You now have un­til 6,200rpm to squeeze the max­i­mum from the Turbo RS. It’s a far nar­rower win­dow than the reg­u­lar 964 RS, but the power­band is so clearly de­fined that it feels in­stinc­tive to work in that oper­at­ing win­dow, and the per­for­mance feels in a dif­fer­ent uni­verse to the 964 RS, fling­ing the pseudo racer for­ward with such fe­roc­ity that ev­ery last bit of your con­cen­tra­tion di­als in to ex­actly what the car is do­ing – the load ris­ing and fall­ing rhyth­mi­cally through the steer­ing, how quickly the rev nee­dle is flick­ing up, when you’ll need to brake.

That 2,200rpm of boost is full of adren­a­line too, not just func­tional speed – the sound­track is dom­i­nated by a vi­cious fizzy hiss, the throt­tle re­sponse is sur­pris­ingly keen for any car – let alone a turbo – and there’s a dra­matic shunt when you sud­denly back off the throt­tle and the boost shuts down.

The na­ture of this de­liv­ery asks very dif­fer­ent ques­tions of the chas­sis than a 964 RS would. In tighter sec­ond-gear cor­ners you just don’t get that same feel­ing of the rear tyres start­ing to fizz and slip so pro­gres­sively as the en­gine scorches to the red­line. In­stead it all feels a bit flat where the nat­u­rally as­pi­rated mo­tor gives its driver more in­ter­ac­tion and op­tions to work the chas­sis. But in faster sec­on­dand third-gear cor­ners with the turbo lit you work the rear tyres far harder and carry far more speed than a 964 RS could. At first you’ll prob­a­bly have a lit­tle con­fi­dence lift off the throt­tle be­cause you’ll feel cer­tain a nasty spit of over­steer is com­ing, but dis­con­nect your brain and keep your right foot pinned and you just feel that rear end squat and grip and ping you out of the cor­ner like the Cup 2s could’ve taken a slug more power.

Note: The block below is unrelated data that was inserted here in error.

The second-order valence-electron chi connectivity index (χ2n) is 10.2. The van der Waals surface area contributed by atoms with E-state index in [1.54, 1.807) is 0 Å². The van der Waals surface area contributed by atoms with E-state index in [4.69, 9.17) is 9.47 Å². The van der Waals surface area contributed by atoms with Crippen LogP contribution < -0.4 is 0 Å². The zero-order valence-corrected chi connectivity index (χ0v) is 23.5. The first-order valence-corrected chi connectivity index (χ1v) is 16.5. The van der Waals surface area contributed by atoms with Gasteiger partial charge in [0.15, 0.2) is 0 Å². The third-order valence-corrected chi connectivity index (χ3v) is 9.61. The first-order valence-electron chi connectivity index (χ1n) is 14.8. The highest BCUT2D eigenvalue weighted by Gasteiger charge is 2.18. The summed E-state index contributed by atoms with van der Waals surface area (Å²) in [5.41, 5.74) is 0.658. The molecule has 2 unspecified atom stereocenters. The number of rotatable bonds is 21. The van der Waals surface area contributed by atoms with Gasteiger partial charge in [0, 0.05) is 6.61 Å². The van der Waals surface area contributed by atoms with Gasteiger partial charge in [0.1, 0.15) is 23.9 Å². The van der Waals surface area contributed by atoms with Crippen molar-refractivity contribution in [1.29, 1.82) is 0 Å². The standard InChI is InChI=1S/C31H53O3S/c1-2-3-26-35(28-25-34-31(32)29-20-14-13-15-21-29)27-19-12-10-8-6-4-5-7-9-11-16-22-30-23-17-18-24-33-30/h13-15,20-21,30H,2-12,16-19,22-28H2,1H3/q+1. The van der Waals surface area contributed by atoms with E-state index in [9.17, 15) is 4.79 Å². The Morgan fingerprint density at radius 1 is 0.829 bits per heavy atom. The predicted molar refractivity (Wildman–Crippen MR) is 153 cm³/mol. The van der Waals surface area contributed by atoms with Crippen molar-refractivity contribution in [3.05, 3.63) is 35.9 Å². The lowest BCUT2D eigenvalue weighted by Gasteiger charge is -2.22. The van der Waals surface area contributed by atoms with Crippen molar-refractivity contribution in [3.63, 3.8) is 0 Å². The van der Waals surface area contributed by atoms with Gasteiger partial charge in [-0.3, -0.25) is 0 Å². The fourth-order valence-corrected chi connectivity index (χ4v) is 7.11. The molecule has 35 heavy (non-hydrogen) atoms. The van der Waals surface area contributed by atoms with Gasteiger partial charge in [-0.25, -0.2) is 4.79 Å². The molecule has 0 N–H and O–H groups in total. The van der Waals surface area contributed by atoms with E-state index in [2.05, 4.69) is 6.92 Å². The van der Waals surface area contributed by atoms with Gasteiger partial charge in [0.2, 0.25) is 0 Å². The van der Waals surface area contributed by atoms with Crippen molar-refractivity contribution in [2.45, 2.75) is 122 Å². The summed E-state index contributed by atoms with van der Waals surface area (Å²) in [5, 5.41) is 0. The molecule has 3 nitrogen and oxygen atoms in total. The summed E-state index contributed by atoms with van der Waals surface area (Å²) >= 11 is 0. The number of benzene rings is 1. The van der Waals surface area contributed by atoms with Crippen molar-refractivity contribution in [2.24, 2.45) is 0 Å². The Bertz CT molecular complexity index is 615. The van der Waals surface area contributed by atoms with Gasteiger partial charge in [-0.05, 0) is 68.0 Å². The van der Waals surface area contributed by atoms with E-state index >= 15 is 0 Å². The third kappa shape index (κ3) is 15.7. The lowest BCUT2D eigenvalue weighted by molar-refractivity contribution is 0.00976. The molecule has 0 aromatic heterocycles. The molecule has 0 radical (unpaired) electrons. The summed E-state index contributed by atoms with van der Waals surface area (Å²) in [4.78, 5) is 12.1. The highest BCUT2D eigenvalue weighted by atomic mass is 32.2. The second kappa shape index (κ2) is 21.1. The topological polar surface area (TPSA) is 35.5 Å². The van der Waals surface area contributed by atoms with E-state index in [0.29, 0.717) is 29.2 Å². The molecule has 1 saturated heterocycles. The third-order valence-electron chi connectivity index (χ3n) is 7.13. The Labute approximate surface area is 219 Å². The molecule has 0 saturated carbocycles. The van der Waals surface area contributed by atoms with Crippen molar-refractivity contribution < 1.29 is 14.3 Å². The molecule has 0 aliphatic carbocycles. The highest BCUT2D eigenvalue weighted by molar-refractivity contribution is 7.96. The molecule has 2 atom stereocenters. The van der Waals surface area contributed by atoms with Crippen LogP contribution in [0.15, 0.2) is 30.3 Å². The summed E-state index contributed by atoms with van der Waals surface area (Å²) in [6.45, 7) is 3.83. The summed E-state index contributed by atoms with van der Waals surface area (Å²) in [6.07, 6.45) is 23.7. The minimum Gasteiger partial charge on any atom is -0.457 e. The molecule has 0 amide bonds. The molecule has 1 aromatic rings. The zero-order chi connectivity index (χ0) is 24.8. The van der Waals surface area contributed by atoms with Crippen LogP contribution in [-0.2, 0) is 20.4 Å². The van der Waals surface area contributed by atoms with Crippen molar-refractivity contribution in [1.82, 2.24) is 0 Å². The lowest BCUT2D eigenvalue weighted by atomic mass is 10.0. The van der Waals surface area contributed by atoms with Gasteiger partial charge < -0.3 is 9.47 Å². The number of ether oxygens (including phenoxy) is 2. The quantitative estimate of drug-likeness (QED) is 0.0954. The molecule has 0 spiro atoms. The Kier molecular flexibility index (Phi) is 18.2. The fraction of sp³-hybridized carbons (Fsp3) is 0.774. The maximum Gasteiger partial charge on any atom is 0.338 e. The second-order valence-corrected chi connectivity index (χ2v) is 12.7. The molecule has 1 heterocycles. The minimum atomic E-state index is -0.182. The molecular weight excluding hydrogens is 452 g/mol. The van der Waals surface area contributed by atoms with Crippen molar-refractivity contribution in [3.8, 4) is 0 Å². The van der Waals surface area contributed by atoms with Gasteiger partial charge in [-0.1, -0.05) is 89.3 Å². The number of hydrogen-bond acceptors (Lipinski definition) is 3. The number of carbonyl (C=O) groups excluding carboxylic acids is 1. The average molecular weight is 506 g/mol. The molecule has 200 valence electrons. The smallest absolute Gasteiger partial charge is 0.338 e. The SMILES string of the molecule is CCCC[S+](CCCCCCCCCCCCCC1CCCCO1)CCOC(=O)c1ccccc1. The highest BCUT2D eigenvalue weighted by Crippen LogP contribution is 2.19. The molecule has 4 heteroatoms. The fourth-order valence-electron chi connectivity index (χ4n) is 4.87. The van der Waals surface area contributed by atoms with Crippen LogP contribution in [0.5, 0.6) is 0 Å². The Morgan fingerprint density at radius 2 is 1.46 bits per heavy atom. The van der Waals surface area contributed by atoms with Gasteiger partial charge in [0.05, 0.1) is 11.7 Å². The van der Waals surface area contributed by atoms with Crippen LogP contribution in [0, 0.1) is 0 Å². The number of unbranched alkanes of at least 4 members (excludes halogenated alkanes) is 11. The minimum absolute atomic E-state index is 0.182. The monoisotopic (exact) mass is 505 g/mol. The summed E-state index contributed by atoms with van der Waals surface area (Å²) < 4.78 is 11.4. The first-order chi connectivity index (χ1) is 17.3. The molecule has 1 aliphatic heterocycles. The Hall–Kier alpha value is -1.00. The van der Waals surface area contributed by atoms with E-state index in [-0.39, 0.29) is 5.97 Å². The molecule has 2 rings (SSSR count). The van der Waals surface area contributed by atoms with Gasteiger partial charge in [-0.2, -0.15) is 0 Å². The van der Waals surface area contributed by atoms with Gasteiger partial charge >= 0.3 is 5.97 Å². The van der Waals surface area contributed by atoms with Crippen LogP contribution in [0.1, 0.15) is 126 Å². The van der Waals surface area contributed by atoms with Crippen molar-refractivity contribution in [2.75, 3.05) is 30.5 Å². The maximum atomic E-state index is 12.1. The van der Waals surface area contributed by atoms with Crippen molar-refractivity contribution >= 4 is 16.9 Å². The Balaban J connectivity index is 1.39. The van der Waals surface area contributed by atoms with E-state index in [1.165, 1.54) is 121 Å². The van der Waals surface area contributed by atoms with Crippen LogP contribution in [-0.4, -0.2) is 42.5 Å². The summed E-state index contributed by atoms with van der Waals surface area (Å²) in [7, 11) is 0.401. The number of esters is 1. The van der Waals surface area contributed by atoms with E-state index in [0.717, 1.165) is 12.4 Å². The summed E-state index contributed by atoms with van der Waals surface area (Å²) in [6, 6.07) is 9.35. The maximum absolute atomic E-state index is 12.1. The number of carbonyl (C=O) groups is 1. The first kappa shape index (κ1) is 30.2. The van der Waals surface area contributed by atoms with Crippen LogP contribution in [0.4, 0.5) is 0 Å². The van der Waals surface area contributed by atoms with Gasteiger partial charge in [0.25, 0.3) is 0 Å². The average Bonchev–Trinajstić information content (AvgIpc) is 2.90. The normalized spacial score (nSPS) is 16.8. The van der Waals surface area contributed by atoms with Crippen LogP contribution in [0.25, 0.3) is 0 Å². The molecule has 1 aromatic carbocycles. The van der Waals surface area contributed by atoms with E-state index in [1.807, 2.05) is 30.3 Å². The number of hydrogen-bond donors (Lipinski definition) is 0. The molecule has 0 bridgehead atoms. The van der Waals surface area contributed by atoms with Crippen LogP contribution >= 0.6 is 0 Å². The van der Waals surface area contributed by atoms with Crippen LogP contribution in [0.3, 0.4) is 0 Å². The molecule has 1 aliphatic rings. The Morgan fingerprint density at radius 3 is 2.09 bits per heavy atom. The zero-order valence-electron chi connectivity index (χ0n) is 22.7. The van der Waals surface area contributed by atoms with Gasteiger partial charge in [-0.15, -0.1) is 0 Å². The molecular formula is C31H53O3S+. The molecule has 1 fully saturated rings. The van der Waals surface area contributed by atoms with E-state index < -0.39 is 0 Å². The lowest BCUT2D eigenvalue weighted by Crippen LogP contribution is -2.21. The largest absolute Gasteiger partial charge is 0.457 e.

Driv­ing this Alzen car be­comes quite a bi­nary ex­pe­ri­ence – you ei­ther poo­tle around and barely feel what it can do, or you whip it down the road with your eyes on stalks and hair on fire. We opt for the lat­ter ap­proach, and even I’m sur­prised how dry­mouthed and stinky I am when I emerge from the cock­pit. It’s a car that de­mands a lot from its driver, end­lessly draw­ing you in to ex­tract ev­ery last bit of per­for­mance.

Per­son­ally, I’d for­get this car’s tan­gled back­story. Just take it on face value for what it is: an Alzen-pre­pared 911 that’s a faster, more vis­ceral ex­pe­ri­ence than its 964 RS con­tem­po­rary. That it’s around £50k cheaper only deep­ens to the ap­peal.

thanks The car in our pic­tures is for sale at Cari­con­ics. For more in­for­ma­tion visit car-icon­ics.com or call +44 (0) 7891 010 719